7 George Husmann, cont. 1869-1871 edited the journal Grape Culturalist (with Charles Frings) First Professor of Pomology and Superintendent of Forestry at the University of Missouri, 1878-1881 1880 founded the Mississippi Valley Hort. Society; became American Horticultural Society in 1885 Left Missouri for California in 1881 Published Grape Culture and Wine Making in California in 1888

8 Isador Bush (1822-1888) Immigrated from Prague, Bohemia at age 27 to Bushberg, MO in Jefferson County. Fought heavily in the Civil War for the abolishment of slavery Established the nursery Isador Bush & Co. in 1870

9 Isador Bush (1822-1888) Bushberg Catalogue (1869, 1 st ed.) Described all aspects of grape culture, pest management, and varietal descriptions The only Missouri viticultural publication published internationally; translated into French and Italian

10 Bush, cont. Full text (pdf) of the 1875 (2nd) Bushberg Catalogue can be downloaded from the Internet Archive-note the subtitle change: Illustrated descriptive catalogue of American grape-vines, with brief directions for their culture (1875) http://www.archive.org/details/illustrate ddescr00bushrichhttp://www.archive.org/details/illustrate ddescr00bushrich Illustrated descriptive catalogue of American grape vines. A grape growers' manual (3 rd. ed. 1883) http://www.archive.org/details/illustrate ddesc00bushrichhttp://www.archive.org/details/illustrate ddesc00bushrich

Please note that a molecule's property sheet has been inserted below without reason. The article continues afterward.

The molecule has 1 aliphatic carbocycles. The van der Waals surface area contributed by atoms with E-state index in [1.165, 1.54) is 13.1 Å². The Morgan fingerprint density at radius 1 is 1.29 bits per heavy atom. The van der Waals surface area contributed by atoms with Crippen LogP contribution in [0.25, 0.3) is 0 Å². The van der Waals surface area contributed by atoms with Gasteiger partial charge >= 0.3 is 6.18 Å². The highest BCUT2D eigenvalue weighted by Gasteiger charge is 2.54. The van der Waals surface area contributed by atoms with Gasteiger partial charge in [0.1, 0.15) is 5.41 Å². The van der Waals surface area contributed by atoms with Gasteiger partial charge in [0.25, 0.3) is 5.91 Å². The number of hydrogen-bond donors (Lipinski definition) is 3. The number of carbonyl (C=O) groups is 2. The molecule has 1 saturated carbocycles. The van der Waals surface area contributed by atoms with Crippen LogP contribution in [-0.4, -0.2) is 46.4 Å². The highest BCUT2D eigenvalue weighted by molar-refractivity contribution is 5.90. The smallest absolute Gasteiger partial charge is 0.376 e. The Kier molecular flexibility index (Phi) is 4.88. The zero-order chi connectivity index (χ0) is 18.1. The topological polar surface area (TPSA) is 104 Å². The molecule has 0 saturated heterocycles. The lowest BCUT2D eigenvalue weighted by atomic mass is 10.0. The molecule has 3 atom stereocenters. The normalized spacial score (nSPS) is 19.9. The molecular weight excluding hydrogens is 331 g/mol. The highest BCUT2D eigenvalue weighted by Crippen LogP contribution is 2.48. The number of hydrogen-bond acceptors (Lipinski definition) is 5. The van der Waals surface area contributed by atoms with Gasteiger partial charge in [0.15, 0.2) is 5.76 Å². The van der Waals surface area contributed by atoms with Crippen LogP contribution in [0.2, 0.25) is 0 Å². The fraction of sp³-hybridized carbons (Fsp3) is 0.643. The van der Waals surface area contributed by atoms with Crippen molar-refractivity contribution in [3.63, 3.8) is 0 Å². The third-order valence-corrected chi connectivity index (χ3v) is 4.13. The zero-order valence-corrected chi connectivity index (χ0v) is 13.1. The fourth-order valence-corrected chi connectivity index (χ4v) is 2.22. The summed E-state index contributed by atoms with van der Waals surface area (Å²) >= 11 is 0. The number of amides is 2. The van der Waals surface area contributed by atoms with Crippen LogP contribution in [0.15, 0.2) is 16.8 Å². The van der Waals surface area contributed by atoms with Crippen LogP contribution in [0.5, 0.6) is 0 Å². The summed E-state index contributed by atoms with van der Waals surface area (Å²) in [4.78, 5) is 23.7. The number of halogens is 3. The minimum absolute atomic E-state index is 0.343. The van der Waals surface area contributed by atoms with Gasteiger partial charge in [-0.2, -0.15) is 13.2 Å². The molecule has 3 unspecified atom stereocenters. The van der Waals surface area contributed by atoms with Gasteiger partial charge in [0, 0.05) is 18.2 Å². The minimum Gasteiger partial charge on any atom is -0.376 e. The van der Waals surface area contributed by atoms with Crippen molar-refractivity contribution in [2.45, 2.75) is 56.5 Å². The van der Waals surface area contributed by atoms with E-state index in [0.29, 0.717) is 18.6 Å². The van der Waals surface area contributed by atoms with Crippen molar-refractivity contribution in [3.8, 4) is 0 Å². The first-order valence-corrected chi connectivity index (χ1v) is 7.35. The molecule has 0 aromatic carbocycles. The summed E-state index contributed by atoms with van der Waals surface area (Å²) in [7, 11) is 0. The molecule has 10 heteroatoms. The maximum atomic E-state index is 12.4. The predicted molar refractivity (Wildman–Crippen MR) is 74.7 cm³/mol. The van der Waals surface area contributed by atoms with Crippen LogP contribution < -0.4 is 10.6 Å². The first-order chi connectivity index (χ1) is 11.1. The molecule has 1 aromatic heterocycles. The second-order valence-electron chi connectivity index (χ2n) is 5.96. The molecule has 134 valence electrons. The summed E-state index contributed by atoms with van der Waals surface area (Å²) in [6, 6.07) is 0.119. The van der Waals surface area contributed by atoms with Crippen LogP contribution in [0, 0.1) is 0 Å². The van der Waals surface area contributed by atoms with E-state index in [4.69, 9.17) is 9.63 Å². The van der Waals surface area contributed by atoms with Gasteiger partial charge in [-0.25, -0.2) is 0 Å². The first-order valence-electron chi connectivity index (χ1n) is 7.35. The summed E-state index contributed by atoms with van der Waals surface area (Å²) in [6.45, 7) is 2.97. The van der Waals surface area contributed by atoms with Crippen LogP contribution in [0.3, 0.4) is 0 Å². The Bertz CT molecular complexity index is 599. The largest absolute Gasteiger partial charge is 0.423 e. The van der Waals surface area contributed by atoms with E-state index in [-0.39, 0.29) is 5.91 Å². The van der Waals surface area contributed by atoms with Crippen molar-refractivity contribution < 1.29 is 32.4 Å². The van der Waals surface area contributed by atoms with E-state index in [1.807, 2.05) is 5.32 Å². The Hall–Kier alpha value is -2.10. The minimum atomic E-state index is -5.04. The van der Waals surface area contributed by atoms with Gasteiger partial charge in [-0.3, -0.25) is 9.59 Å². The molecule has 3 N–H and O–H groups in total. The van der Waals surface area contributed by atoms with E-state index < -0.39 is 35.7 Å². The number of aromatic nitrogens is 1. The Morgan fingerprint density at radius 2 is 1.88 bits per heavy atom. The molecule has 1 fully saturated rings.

11 George Engelmann (1809-1884) A German physician and botanist, eventually settled in St. Louis in 1847 Collaborated with Asa Gray on plant collecting in the Midwest Worked w/ Henry Shaw to est. MO Botanical Garden; 1859 chief scientific advisor In 1860 published “Notes on the Grape-vines of Missouri” 1872 worked w/ Riley to solve Phylloxera problem State Historical Society of Missouri

12 Herman Jaeger (1844-1895?) Swiss immigrant Grape breeder, settled at Neosho, Newton County, MO Experimented with breeding and hybridizing with native spp V. aestivalis (summer grape) and V. cordifoila (frost or possum grape) In 1888 he was awarded the French Legion of Honor for his role in sending Phylloxera- resilient rootstock to France.

13 Charles Valentine Riley (1843-95) English by birth, French by education Was Missouri’s first State Entomologist, 1868 Was a follower of Darwin’s scientific approach and observation Published …Annual report of the Noxious, Beneficial and Other Insects in the State of Missouri